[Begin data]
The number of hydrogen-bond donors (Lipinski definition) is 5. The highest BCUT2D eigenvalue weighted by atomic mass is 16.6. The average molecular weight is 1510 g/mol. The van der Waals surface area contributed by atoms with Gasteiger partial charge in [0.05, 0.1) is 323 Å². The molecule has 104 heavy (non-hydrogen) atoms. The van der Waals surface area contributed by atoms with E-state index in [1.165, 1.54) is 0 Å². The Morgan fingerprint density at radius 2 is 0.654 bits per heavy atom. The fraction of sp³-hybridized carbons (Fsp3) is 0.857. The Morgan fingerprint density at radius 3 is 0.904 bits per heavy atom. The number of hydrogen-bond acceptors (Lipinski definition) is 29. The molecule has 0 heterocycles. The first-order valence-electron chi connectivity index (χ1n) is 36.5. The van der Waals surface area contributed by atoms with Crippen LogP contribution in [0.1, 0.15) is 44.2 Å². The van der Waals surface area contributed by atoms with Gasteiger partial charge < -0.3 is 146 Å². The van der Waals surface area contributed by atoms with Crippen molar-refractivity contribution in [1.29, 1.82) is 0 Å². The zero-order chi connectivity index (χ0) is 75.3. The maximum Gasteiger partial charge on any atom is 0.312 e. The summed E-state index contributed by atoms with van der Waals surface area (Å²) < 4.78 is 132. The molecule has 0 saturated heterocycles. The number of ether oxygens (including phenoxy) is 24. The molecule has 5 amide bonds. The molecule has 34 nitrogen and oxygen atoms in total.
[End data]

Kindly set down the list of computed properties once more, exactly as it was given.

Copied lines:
The number of hydrogen-bond donors (Lipinski definition) is 5. The highest BCUT2D eigenvalue weighted by atomic mass is 16.6. The average molecular weight is 1510 g/mol. The van der Waals surface area contributed by atoms with Gasteiger partial charge in [0.05, 0.1) is 323 Å². The molecule has 104 heavy (non-hydrogen) atoms. The van der Waals surface area contributed by atoms with E-state index in [1.165, 1.54) is 0 Å². The Morgan fingerprint density at radius 2 is 0.654 bits per heavy atom. The fraction of sp³-hybridized carbons (Fsp3) is 0.857. The Morgan fingerprint density at radius 3 is 0.904 bits per heavy atom. The number of hydrogen-bond acceptors (Lipinski definition) is 29. The molecule has 0 heterocycles. The first-order valence-electron chi connectivity index (χ1n) is 36.5. The van der Waals surface area contributed by atoms with Crippen LogP contribution in [0.1, 0.15) is 44.2 Å². The van der Waals surface area contributed by atoms with Gasteiger partial charge < -0.3 is 146 Å². The van der Waals surface area contributed by atoms with Crippen molar-refractivity contribution in [1.29, 1.82) is 0 Å². The zero-order chi connectivity index (χ0) is 75.3. The maximum Gasteiger partial charge on any atom is 0.312 e. The summed E-state index contributed by atoms with van der Waals surface area (Å²) < 4.78 is 132. The molecule has 0 saturated heterocycles. The number of ether oxygens (including phenoxy) is 24. The molecule has 5 amide bonds. The molecule has 34 nitrogen and oxygen atoms in total.